Just as we welcome the Fall, we also welcome the Holiday season. That means many celebrations in the upcoming months, in more traditional terms, that means Thanksgiving, Christmas and New Year’s. In a diverse culture like ours that just means that we are going to be spending a great amount of time celebrating with friends, co-workers and family, and that involves food items and amounts of these food items that we may not consume on a regular basis, nonetheless usually delicious. You may be asking yourself whether you will and whether you should gain weight during the holidays. Maintaining a clean nutrition schedule and attitude during the Holidays can be challenging. And although I do not advise spending the holidays trying not to gain weight (the Holiday Food Grinch is not welcome at celebrations!), I have a few suggestions to help you enjoy the Holidays!
Deprivation always backfires. Obsessing over what you can and can’t eat will only lead to a feeling of void or that you are missing out. What you are depriving yourself from can easily and often become your focal point. These will likely lead to overeating and consequently to guilt. It is a vicious cycle. Instead focus on enjoying the people, and catching up, but stay conscious.
Holiday foods are part of traditions! I was born in Puerto Rico, and the Holiday season for me, must have at least one gathering at my aunt Gisselle and uncle Joe’s home. That means great traditional Puerto Rican food, surrounded by other food items that represent whoever has become part of the family. Food is not only calories, food is a way of connecting and sharing. An emotionally healthy, physically healthy and balanced diet can include the holiday feasts, as long as you practice consciousness, variety, balance and moderation.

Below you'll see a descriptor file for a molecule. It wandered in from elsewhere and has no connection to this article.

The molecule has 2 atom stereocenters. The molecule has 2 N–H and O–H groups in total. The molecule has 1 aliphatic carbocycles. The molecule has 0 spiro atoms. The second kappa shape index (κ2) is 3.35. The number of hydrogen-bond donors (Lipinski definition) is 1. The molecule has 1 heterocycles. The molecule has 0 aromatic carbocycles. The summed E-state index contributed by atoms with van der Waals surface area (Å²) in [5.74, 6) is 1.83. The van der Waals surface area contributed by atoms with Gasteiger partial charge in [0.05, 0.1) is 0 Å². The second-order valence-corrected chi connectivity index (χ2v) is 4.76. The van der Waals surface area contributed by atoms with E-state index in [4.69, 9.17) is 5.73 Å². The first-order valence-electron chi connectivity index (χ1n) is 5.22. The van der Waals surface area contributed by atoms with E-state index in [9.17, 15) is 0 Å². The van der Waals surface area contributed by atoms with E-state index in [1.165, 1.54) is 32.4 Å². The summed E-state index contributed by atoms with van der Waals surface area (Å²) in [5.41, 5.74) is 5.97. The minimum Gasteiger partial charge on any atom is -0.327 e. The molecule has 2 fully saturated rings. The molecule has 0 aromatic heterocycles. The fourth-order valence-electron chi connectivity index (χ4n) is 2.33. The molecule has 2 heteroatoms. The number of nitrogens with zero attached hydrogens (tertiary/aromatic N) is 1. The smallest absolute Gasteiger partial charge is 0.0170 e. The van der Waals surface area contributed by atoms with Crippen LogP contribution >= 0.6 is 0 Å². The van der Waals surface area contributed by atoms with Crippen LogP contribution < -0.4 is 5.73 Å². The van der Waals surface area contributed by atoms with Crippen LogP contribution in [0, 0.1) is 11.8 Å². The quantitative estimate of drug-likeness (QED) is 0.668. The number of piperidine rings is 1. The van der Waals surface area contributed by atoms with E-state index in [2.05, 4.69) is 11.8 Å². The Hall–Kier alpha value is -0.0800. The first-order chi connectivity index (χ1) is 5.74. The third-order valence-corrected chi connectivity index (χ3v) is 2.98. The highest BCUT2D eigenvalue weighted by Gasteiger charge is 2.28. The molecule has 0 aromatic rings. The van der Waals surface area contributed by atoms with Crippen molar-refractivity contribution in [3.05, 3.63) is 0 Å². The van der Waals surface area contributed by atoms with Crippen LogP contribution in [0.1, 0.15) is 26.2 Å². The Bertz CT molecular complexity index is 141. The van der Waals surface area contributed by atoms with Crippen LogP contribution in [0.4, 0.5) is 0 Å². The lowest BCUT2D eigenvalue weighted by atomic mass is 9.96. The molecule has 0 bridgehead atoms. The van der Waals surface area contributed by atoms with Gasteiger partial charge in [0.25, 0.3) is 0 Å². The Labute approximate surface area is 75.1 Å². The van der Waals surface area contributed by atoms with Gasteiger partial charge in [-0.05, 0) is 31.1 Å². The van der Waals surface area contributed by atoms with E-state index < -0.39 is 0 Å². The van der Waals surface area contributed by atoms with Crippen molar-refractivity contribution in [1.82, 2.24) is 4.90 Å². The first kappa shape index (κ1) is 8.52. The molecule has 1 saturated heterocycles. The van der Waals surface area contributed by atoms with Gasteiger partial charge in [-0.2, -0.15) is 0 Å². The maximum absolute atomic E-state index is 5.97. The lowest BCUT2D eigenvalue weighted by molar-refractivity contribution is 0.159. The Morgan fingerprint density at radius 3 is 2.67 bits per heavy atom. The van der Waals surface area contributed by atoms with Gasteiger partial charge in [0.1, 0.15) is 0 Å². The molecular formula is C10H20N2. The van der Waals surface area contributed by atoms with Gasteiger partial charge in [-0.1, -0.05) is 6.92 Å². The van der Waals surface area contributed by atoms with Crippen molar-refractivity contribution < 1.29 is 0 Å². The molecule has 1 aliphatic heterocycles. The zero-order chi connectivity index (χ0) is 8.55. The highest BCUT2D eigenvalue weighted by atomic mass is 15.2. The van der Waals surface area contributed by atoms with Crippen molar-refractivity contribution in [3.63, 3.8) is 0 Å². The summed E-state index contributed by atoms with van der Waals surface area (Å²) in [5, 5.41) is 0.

Consciousness - If you gain weight, do it the healthy way, with the right mindset and for the right reasons. Be conscious of what could push your limits physically (Diabetes, lactose intolerance, Celiac Disease), and emotionally (guilt), and that should include not only the types of foods, but the quantities of food as well.
Variety - Enjoy grandma’s famous holiday cookies, your aunt's buttered rum, or everyone’s favorite family morning bread, but, make sure that you not only eat that. Try to consume and share a variety of items that provide a variety of enjoyment, celebration and nutritional value.
Balance - Holiday foods are not only sweets, there are plenty of healthy or healthier options to maintain a balanced diet. Complex carbohydrates like sweet potatoes, squash, pumpkin, legumes and whole grains are common. Good sources of protein like turkey, lamb and lean pork cuts are plentiful during the holidays as well.
Moderation - There are no bad foods, just bad choices. The easiest way I know to apply moderation is portion control. If you want to enjoy a variety of items, make the servings smaller than you normally would. Treat your entrees like an appetizer, you may even use an appetizer plate instead of a regular one. This could include; turkey, ham, potatoes, squash, legumes, grains and greens. For items that are usually entrees or desserts is best to treat them like an amouse bouche, which is the French term for mouth amuser and they refer to a food item that is of a single or small bite size item. This could include; breads, crackers with spreads, ice cream cookies, pies and such.
Think about these pointers, and try to implement them. You will avoid the guilt, avoid emotional and physical setbacks, and keep those hard-earned gains, or losses! But most important, by having a simple plan to follow, you can focus and enjoy the real reason why the Holidays are so special, your friends and your family!
Happy Holidays! Cheers!